Shakespeare Solved ®

Shakespeare Solved ® is a forthcoming series of novels that covers the Bard's entire life and work.

These novels solve the mysteries surrounding Shakespeare by transporting us back in time, to walk in his shoes, and see his world through his eyes.

Only when we see Shakespeare in his original historical context can we understand what his plays and poems really mean.

This blog explains some of my ideas and discoveries, to prepare for this series of novels.

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The University of Oxford's Bodleian Library & The Royal Shakespeare Company

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1. Shakespeare's Shylock Solved 2. Shakespeare's Othello Finally Identified 3. Shakespeare In Love Sequel Solved 4. The Real Romeo and Juliet 5. Shakespeare's Malvolio Solved 6. Shakespeare's Real Petruchio

Friday, December 6, 2013

Shakespeare and Leonardo da Vinci

When I was first publishing my versions of Shakespeare’s plays, I came across an article about Ron Piccirillo.

He is a graphic artist who discovered animal heads in Leonardo da Vinci’s Mona Lisa.

Can you see the Lion's head, the Ape's head and the Buffalo's head?

How amazing is that? An artist makes brand new discoveries about a work of art 500 years old!

I strongly recommend you take a look at Piccirillo’s website. It won’t take you long to see with your own eyes that he has made a valuable contribution to the study of not just Leonardo’s work but to Renaissance art in general.

Piccirillo makes an excellent point that other Renaissance painters were in the habit of inserting or hiding figures in the work -- faces, animals, etc. So why should da Vinci be any different?

What I find most fascinating about Piccirillo’s discovery is his discussion of the d-point.

In da Vinci’s own journals there is an illustration:

Da Vinci explained that a painting is represented in the diagram as b to a. If the letter d is the source of light, da Vinci said if you “place yourself between e and d you will get a good view” of the painting “and the more so as you approach the point d.”

Da Vinci was giving instructions on how to view his work in general, not just to the Mona Lisa. You have to see it from the d-point -- from the same angle as the source of light.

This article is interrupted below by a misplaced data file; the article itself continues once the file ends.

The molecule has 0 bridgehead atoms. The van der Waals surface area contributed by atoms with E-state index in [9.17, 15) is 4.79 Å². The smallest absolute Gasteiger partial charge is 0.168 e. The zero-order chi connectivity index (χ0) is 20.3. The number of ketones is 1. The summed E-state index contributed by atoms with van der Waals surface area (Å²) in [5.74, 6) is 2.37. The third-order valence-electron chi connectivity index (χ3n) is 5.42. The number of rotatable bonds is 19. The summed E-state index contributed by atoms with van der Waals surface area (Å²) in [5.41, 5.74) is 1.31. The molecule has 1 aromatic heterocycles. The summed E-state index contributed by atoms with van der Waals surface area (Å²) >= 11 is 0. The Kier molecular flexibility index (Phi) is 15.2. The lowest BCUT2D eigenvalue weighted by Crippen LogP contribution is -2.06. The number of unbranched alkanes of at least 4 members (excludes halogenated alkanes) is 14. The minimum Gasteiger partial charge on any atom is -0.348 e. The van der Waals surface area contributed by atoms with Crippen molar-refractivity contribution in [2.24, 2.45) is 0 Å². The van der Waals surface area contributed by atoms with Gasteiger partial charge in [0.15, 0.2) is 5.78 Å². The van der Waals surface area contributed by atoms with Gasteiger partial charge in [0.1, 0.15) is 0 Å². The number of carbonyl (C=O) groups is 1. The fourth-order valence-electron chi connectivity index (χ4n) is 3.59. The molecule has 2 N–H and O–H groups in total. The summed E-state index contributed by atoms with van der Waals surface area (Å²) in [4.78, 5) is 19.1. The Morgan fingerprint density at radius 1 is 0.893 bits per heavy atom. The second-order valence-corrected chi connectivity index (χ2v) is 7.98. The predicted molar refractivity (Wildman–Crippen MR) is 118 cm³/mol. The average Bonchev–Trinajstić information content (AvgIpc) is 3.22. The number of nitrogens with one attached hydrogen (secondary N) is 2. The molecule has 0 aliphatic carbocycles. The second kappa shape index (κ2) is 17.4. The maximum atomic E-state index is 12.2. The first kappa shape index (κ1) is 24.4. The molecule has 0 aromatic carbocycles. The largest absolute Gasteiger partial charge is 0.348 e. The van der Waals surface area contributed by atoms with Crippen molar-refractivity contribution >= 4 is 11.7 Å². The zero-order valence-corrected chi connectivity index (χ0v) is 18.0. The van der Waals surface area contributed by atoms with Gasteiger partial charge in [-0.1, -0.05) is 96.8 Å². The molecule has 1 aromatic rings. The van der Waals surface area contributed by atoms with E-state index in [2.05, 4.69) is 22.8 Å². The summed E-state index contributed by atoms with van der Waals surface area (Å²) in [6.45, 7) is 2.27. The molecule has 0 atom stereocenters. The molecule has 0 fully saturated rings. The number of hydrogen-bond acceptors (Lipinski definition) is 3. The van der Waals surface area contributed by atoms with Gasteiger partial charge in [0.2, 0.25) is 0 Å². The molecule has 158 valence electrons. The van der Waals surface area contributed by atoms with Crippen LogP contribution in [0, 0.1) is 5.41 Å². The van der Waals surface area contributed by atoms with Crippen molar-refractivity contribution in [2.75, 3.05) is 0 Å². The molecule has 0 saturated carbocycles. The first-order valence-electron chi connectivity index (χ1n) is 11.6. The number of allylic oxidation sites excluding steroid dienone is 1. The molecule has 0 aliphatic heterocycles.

Most all of Piccirillo’s discoveries have been made by viewing da Vinci’s art from the d-point.

For example, the Mona Lisa is famous for her “enigmatic smile” -- the fact that her smile seems to be ambiguous.

Much has been written about this issue. Here is a fascinating theory, about how the cells in the retina pick up the image and can interpret her smile as a smile or a frown.

viewed from the e-point

But when you view the Mona Lisa from the d-point, you can clearly see a smile.

viewed from the d-point

Another mystery regarding the painting has been the broken, or uneven horizon line in the painting.

When viewed from the d-point, the horizon looks unbroken. The change in perspective connects the two halves of the horizon.

Piccirillo claims to have solved the identity of the Mona Lisa. Da Vinci never mentioned her in his writings. When Piccirillo put all of the evidence he had discovered together he realized that da Vinci did write about this painting. This is the face of Envy.

Is Piccirillo right?

Even if he is not entirely correct, there is so much circumstantial evidence to support his theory.

I found a funny thing. I found an argument against Piccirillo’s discoveries. It’s worth reading.

But it concludes with a verdict: “it is my opinion that these new claims are nothing more than pareidolia, cherry picking of evidence and wishful thinking.”

What I find funny is that in the Wikipedia article on pareidolia you can find a quote by da Vinci defending pareidolia!

He said that it is a device for painters: “if you look at any walls spotted with various stains or with a mixture of different kinds of stones, if you are about to invent some scene you will be able to see in it a resemblance to various different landscapes adorned with mountains, rivers, rocks, trees, plains, wide valleys, and various groups of hills. You will also be able to see divers combats and figures in quick movement, and strange expressions of faces, and outlandish costumes, and an infinite number of things which you can then reduce into separate and well conceived forms.”

Translation: da Vinci was a master of making things look like other things. 

I think Piccirillo is right. He has discovered a fresh way of seeing Leonardo da Vinci for the first time in 500 years.

It is thrilling to think that these kinds of discoveries are possible in this day and age, like the discovery of the skeletal remains of Richard III.

It's amazing that the location where to dig him up was made not by a scholar, or an academic, but by a screenwriter -- based on her intuition!

Philippa Langley, who located the grave of Richard III

This is very inspirational to me, since I am discovering so much in Shakespeare's plays that has never been found before -- like the true identity of Othello.

For some time now I have been solving his plays by trying to understand his audience -- the original Elizabeth audience in The Globe.

I have long thought that if we can understand this audience, we can understand the plays.

That is the angle at which I have looked at his plays.

This is Shakespeare's d-point. His d-point is his audience. 

His audience is the light that illuminates his work, and was his source of energy. 

Somehow, my intuition guided me to see his plays from their point of view.

When you read my versions of Hamlet, Richard III, The Merchant of Venice, and the forthcoming Othello I am confident you will agree that his plays are only understood when we understand his audience.


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